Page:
Place: A small town in Northern Karnataka, India
Right in the midst of a bustling marketplace in a small town in Northern Karnataka, above a rice shop, is a one-room dwelling. Uneven steps, set in a narrow, dark stairway lead up to it. The door is open and the sound of happy chatter is audible even at the street level downstairs.
Going into the apartment is to enter a world of colour and femininity – bangles, vermilion, sarees, trinkets, make-up and handbags are scattered all over and yet, there are no women in there. I see a man who walked in a little while before me fondly caressing a pair of anklets, already all dressed up as a woman, a colourful saree draped over his trousers, and lipstick slathered over his lips. There is a look of happy contentment on his face. He looks coyly at his friends, all of who are similarly transforming themselves. They giggle back at him and all is well with everybody except me!
I’m kind of overwhelmed at what’s happening around me. Till I’m told that the place we have come into is called a drop-in-centre. It’s a non-threatening space where people, in this instance, sexual minorities, i.e. gays, transgender people, men who have sex with men (MSM), bi-sexuals and lesbians can come and spend time without pretending to be what they are not, where they can give expression to their inner desires .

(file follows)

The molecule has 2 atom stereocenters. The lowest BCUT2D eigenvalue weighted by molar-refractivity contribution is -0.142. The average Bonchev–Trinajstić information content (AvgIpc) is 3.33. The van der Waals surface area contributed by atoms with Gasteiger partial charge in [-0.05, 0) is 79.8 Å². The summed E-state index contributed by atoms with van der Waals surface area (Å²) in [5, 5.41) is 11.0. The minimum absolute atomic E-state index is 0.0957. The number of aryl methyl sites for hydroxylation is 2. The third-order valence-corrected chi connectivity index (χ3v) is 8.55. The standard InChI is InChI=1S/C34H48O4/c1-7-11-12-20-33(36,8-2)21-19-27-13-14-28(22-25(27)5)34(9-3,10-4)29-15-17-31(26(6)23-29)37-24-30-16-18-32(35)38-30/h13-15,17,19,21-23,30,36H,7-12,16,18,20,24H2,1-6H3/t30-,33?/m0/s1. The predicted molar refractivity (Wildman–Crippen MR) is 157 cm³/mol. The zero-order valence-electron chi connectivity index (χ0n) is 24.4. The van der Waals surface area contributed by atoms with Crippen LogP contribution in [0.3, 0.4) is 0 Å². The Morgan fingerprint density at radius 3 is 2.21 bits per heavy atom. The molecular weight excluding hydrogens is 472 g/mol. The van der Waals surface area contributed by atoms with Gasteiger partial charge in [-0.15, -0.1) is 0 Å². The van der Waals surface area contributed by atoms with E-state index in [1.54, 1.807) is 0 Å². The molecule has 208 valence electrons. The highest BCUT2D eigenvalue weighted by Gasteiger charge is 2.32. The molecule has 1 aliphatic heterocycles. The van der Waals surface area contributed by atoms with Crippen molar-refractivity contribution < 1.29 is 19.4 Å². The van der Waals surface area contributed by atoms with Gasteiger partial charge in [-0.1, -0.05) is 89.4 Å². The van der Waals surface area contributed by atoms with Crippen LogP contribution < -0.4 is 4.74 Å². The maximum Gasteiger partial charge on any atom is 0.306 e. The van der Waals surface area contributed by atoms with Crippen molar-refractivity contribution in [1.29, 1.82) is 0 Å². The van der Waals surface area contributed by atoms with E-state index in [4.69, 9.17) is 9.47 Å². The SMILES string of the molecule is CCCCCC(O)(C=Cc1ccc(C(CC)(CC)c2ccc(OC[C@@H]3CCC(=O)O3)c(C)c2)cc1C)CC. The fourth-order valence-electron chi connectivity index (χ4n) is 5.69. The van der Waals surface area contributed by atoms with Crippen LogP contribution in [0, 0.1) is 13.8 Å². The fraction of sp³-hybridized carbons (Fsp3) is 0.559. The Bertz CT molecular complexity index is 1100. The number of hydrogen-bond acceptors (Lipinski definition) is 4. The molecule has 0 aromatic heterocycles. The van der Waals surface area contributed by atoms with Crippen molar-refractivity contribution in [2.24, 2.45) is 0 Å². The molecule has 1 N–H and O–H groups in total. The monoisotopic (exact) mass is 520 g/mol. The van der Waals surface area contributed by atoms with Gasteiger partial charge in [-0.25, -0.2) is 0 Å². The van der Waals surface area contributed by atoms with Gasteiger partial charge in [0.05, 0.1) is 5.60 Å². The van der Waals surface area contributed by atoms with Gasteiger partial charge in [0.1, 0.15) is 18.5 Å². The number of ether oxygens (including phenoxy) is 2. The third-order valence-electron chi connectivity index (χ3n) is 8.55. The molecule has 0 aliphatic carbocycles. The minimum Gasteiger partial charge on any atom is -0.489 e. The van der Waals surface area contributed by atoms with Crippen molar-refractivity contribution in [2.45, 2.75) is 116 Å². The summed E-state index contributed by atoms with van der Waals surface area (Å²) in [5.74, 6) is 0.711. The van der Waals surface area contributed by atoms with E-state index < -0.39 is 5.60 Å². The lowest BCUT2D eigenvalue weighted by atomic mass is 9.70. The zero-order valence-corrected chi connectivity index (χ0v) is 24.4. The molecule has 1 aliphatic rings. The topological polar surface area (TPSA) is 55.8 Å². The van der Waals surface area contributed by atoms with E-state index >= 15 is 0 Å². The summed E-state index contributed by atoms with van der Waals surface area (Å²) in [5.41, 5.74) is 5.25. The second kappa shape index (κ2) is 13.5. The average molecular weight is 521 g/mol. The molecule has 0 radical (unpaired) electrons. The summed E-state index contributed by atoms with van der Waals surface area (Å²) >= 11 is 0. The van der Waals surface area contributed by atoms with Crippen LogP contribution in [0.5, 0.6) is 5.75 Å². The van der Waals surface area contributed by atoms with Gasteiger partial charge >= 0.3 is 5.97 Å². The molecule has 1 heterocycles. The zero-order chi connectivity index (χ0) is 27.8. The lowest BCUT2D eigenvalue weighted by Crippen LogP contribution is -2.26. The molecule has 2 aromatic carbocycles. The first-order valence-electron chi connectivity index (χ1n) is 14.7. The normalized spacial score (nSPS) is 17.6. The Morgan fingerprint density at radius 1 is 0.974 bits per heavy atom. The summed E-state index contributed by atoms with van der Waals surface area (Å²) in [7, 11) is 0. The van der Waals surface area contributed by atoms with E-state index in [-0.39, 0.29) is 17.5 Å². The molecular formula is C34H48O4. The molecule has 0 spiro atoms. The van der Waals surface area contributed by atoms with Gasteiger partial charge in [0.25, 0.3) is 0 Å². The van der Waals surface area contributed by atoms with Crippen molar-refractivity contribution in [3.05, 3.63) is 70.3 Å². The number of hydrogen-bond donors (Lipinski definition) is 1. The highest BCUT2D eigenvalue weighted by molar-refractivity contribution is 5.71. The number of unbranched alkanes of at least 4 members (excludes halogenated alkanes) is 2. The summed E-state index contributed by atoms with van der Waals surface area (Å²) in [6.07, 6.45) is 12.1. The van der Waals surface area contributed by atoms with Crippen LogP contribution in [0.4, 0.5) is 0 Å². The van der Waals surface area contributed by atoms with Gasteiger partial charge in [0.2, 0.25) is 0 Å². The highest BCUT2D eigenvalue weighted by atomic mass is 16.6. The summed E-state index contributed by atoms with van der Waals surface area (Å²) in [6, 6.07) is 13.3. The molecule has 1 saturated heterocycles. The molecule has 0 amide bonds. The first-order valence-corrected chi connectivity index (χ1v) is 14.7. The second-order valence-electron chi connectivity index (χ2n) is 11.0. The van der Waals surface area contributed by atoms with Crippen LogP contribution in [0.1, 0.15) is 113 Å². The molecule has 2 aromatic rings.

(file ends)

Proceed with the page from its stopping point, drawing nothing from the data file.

Within four safe walls.
Over the next week or so, where I spend entire days with them, I make several friends. There’s the man who wants to be a woman but is married to a woman and has two children. He confesses to having to watch titillating films before he can cohabit with his wife. He shares how difficult it is to stay married to a woman when he actually wants a male partner. He also feels sorry that his wife, a good woman, has to put up with a husband who doesn’t want her. Then he gives me his photograph and asks me to find him a mate who looks like a famous Kannada matinee idol he adores!
There’s the young boy of 20-years or so who has four female siblings and whose mother offered intense prayer for a son. He confesses that he often locks himself into his room and wears clothes and make-up that belong to his sisters. “I was found out one day and thrashed,” he says. He can’t wait for the day to get over so he can come to the drop-in-centre and do what his heart says is right for him – become a woman!
I wonder what I would have done, were I in a similar situation. How would I have felt being a man in a woman’s body? Forced to wear women’s attire, act like a woman, be bound by having to be a woman when I actually wanted to walk with a swagger, walk into a men’s pub for a drink or just sit on a bench and indulge in back-slapping chit-chat with my male buddies? Would I feel caged? Of course I would.
How would I feel if I was targeted for becoming what my heart told me to? If I was hounded and tortured? Simply because I was different?
Pic: Bharathi Ghanashyam. Taken with permission on a platform in Vienna Rail Station